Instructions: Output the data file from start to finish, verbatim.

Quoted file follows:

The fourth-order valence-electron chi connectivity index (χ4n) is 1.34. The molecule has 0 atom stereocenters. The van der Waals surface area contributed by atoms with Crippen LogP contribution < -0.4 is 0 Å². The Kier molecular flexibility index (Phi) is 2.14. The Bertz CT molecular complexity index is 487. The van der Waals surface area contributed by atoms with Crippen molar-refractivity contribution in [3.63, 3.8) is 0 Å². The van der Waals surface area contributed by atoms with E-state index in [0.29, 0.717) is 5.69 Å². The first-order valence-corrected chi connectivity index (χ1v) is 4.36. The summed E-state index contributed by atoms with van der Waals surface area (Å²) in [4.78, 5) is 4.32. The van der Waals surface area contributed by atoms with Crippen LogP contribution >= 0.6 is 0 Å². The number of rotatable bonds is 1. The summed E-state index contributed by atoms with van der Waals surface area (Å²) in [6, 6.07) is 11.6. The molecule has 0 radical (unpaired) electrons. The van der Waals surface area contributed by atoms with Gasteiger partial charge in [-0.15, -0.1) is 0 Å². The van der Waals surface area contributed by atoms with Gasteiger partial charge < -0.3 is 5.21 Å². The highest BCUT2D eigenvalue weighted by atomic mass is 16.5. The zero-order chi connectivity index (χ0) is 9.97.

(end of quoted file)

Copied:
The fourth-order valence-electron chi connectivity index (χ4n) is 1.34. The molecule has 0 atom stereocenters. The van der Waals surface area contributed by atoms with Crippen LogP contribution < -0.4 is 0 Å². The Kier molecular flexibility index (Phi) is 2.14. The Bertz CT molecular complexity index is 487. The van der Waals surface area contributed by atoms with Crippen molar-refractivity contribution in [3.63, 3.8) is 0 Å². The van der Waals surface area contributed by atoms with E-state index in [0.29, 0.717) is 5.69 Å². The first-order valence-corrected chi connectivity index (χ1v) is 4.36. The summed E-state index contributed by atoms with van der Waals surface area (Å²) in [4.78, 5) is 4.32. The van der Waals surface area contributed by atoms with Crippen LogP contribution >= 0.6 is 0 Å². The number of rotatable bonds is 1. The summed E-state index contributed by atoms with van der Waals surface area (Å²) in [6, 6.07) is 11.6. The molecule has 0 radical (unpaired) electrons. The van der Waals surface area contributed by atoms with Gasteiger partial charge in [-0.15, -0.1) is 0 Å². The van der Waals surface area contributed by atoms with Gasteiger partial charge < -0.3 is 5.21 Å². The highest BCUT2D eigenvalue weighted by atomic mass is 16.5. The zero-order chi connectivity index (χ0) is 9.97.